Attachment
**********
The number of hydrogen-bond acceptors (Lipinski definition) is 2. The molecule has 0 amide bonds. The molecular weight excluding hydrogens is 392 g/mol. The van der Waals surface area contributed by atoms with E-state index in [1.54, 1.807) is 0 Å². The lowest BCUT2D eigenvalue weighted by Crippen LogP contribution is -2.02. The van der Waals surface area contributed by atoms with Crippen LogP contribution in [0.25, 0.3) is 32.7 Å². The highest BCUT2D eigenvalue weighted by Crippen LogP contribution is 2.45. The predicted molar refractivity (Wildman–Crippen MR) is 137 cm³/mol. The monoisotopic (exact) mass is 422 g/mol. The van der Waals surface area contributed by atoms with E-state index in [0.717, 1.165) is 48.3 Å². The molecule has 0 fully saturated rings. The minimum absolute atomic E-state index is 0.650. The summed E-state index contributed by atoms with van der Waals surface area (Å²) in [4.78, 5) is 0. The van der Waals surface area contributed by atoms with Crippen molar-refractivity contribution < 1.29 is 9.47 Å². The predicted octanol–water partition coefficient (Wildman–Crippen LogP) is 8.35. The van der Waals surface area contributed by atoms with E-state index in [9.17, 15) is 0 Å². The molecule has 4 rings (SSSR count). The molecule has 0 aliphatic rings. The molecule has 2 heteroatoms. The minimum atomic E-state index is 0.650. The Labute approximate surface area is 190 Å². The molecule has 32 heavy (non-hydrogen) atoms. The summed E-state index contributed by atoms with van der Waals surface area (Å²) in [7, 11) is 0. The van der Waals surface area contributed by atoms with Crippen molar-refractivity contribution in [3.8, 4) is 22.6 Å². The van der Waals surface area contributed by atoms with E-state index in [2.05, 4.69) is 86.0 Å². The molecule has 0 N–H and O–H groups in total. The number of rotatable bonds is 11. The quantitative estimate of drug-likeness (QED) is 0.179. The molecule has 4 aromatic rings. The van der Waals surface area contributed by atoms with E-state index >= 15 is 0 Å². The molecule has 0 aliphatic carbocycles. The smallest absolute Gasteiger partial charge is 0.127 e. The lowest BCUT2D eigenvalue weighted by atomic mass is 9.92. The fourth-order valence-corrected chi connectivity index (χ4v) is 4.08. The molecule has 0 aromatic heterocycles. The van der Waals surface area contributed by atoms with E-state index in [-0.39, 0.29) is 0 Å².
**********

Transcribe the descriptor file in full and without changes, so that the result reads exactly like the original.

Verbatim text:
The number of hydrogen-bond acceptors (Lipinski definition) is 2. The molecule has 0 amide bonds. The molecular weight excluding hydrogens is 392 g/mol. The van der Waals surface area contributed by atoms with E-state index in [1.54, 1.807) is 0 Å². The lowest BCUT2D eigenvalue weighted by Crippen LogP contribution is -2.02. The van der Waals surface area contributed by atoms with Crippen LogP contribution in [0.25, 0.3) is 32.7 Å². The highest BCUT2D eigenvalue weighted by Crippen LogP contribution is 2.45. The predicted molar refractivity (Wildman–Crippen MR) is 137 cm³/mol. The monoisotopic (exact) mass is 422 g/mol. The van der Waals surface area contributed by atoms with E-state index in [0.717, 1.165) is 48.3 Å². The molecule has 0 fully saturated rings. The minimum absolute atomic E-state index is 0.650. The summed E-state index contributed by atoms with van der Waals surface area (Å²) in [4.78, 5) is 0. The van der Waals surface area contributed by atoms with Crippen molar-refractivity contribution < 1.29 is 9.47 Å². The predicted octanol–water partition coefficient (Wildman–Crippen LogP) is 8.35. The van der Waals surface area contributed by atoms with E-state index in [9.17, 15) is 0 Å². The molecule has 4 rings (SSSR count). The molecule has 0 aliphatic rings. The molecule has 2 heteroatoms. The minimum atomic E-state index is 0.650. The Labute approximate surface area is 190 Å². The molecule has 32 heavy (non-hydrogen) atoms. The summed E-state index contributed by atoms with van der Waals surface area (Å²) in [7, 11) is 0. The van der Waals surface area contributed by atoms with Crippen molar-refractivity contribution in [3.8, 4) is 22.6 Å². The van der Waals surface area contributed by atoms with E-state index in [2.05, 4.69) is 86.0 Å². The molecule has 0 N–H and O–H groups in total. The number of rotatable bonds is 11. The quantitative estimate of drug-likeness (QED) is 0.179. The molecule has 4 aromatic rings. The van der Waals surface area contributed by atoms with E-state index >= 15 is 0 Å². The molecule has 0 aliphatic carbocycles. The smallest absolute Gasteiger partial charge is 0.127 e. The lowest BCUT2D eigenvalue weighted by atomic mass is 9.92. The fourth-order valence-corrected chi connectivity index (χ4v) is 4.08. The molecule has 0 aromatic heterocycles. The van der Waals surface area contributed by atoms with E-state index in [-0.39, 0.29) is 0 Å².